4 June 2013

Expat Friendships. Here today - still here tomorrow?

Some friends of ours are leaving Astana at the end of this week and it started me thinking about the transience of expat life and the nature of the friendships we make.

We come to a posting full of questions and trepidation.  Will we be able to settle in the new posting?  Will there be a school for the children?  Social clubs for non working family members? Comfortable homes?  Easy access to groceries and countless other little worries.  One of the biggest concerns most expatriates have is whether they will be able to find a supportive friendship circle. 

Most people manage to settle in very quickly and meet friends both local and expatriate.  Of course such friendships are destined to be fairly transient – locals will stay behind when you move to the next posting and other expatriates will be on a different moving schedule to you.  When I was a child we moved around very regularly and friendships would wax and wane depending on where we were.  Once people left our host country we could write but typically we would find the friendship suspended  on an amicable basis – left to be picked up again from where we left off when our  paths managed to cross again.  We moved within a single company so this happened on a reasonably regular basis and it was always a pleasure to catch up.  Over the years I have babysat for the children of my old babysitters and been introduced to my parents’ best man.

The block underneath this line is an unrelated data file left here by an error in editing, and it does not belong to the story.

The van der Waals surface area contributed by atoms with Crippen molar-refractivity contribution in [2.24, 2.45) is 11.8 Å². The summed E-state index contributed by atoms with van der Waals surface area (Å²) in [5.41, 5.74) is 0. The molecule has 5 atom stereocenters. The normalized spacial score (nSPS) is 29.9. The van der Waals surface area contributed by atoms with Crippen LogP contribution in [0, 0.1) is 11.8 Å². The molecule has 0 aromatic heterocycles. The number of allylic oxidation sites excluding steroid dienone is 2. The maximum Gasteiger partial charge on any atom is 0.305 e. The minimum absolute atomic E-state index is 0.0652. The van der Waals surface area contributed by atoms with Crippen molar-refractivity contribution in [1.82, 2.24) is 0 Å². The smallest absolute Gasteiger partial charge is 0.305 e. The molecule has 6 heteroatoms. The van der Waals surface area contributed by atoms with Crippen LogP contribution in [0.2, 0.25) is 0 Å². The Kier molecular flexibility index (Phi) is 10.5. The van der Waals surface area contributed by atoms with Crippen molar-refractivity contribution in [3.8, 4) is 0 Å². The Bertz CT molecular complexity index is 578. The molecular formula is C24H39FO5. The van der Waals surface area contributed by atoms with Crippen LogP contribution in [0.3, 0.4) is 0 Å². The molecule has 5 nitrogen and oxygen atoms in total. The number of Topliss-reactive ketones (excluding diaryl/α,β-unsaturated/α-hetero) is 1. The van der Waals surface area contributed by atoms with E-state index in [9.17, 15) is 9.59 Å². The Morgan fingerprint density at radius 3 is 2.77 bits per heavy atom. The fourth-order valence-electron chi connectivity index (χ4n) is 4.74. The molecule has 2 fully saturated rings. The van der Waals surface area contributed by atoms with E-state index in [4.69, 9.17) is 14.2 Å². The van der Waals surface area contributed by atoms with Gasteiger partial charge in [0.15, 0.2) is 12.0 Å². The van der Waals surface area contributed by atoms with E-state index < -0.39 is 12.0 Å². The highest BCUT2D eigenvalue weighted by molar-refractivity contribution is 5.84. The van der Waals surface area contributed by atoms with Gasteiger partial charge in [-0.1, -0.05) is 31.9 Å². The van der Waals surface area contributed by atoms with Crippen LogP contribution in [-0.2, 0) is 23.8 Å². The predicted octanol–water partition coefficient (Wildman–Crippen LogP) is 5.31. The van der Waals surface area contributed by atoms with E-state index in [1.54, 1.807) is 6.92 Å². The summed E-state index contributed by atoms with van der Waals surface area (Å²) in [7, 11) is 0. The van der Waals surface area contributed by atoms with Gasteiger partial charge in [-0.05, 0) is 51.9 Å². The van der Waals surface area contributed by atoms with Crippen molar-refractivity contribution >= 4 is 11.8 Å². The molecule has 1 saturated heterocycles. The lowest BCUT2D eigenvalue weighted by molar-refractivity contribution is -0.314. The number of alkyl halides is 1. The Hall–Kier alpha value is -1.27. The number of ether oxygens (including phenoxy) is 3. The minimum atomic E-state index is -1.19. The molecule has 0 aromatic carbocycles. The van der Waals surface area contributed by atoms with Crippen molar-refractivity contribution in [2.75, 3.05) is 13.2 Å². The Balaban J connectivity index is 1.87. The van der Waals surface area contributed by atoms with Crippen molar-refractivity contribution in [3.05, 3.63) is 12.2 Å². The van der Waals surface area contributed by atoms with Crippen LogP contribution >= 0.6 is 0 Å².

In the old days there was always the danger of letters getting lost in the post or forgetting a new address so when friends moved on to a new posting there was always a feeling of loss.  This is not unreasonable because it is, of course, a bereavement of sorts.  Friends that you have built your life around depart and leave a void.  Luckily unlike a real bereavement you can fill it with new friends and, with the convenience of social media and skype, still keep in touch.

The reality is that many of the friendships formed through the lens of expat life are based on the over-riding shared experiences of living and working in your host country.  Once those experiences are no longer shared don’t be surprised if the friendship slackens a little and you become friendly acquaintances reduced to the odd ‘like’ on Facebook.  That does not mean that the friendships are not important and valuable while you are on posting.  Most people find that the ability to talk through the experiences of expat life with people who understand the context plays a vital part in enjoying the time abroad.  It is important to cultivate a large circle of friends and welcome new arrivals so that when people leave the support network remains intact.
Every so often, of course, you meet someone who becomes a genuinely good friend and no amount of distance will dull that.  Some years ago many family friends who had settled in Europe came to support us on the sad day when we buried my mother.  The same friends came to help celebrate my father’s second wedding.   

So with all this in mind we will say goodbye to our friends.  We will keep in touch and hopefully catch up again in the future.  In the meantime we will also enjoy a get together with some people who arrived just a month or so ago.  

Click the picture for more posts on the challenges of expat life.

Ersatz Expat


  1. Nellie and I will always love you :)

    and 'like you' on Facebook!

    1. Nellie's exploits on facebook brighten our days!